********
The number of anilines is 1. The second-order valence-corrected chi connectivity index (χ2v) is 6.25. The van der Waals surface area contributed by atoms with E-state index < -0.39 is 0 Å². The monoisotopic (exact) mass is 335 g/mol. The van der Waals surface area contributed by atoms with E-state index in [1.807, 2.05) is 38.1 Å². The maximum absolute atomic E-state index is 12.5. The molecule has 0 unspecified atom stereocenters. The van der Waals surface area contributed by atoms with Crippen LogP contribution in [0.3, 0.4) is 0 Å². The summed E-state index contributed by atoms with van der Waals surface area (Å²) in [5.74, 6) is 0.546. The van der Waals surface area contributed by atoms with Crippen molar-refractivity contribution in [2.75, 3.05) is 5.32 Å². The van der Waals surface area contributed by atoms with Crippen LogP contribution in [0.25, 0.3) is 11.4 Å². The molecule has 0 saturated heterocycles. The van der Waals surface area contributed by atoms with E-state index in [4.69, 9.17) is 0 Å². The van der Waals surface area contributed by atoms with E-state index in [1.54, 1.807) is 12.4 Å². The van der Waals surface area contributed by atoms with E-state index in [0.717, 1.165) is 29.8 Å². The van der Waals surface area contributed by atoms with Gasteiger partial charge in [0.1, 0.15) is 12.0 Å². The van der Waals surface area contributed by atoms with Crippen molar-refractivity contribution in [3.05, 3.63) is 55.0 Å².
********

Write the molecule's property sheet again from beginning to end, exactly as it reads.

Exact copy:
The number of anilines is 1. The second-order valence-corrected chi connectivity index (χ2v) is 6.25. The van der Waals surface area contributed by atoms with E-state index < -0.39 is 0 Å². The monoisotopic (exact) mass is 335 g/mol. The van der Waals surface area contributed by atoms with E-state index in [1.807, 2.05) is 38.1 Å². The maximum absolute atomic E-state index is 12.5. The molecule has 0 unspecified atom stereocenters. The van der Waals surface area contributed by atoms with Crippen LogP contribution in [0.3, 0.4) is 0 Å². The summed E-state index contributed by atoms with van der Waals surface area (Å²) in [5.74, 6) is 0.546. The van der Waals surface area contributed by atoms with Crippen molar-refractivity contribution in [2.75, 3.05) is 5.32 Å². The van der Waals surface area contributed by atoms with Crippen LogP contribution in [0.25, 0.3) is 11.4 Å². The molecule has 0 saturated heterocycles. The van der Waals surface area contributed by atoms with E-state index in [4.69, 9.17) is 0 Å². The van der Waals surface area contributed by atoms with E-state index in [1.54, 1.807) is 12.4 Å². The van der Waals surface area contributed by atoms with E-state index in [0.717, 1.165) is 29.8 Å². The van der Waals surface area contributed by atoms with Gasteiger partial charge in [0.1, 0.15) is 12.0 Å². The van der Waals surface area contributed by atoms with Crippen molar-refractivity contribution in [3.05, 3.63) is 55.0 Å².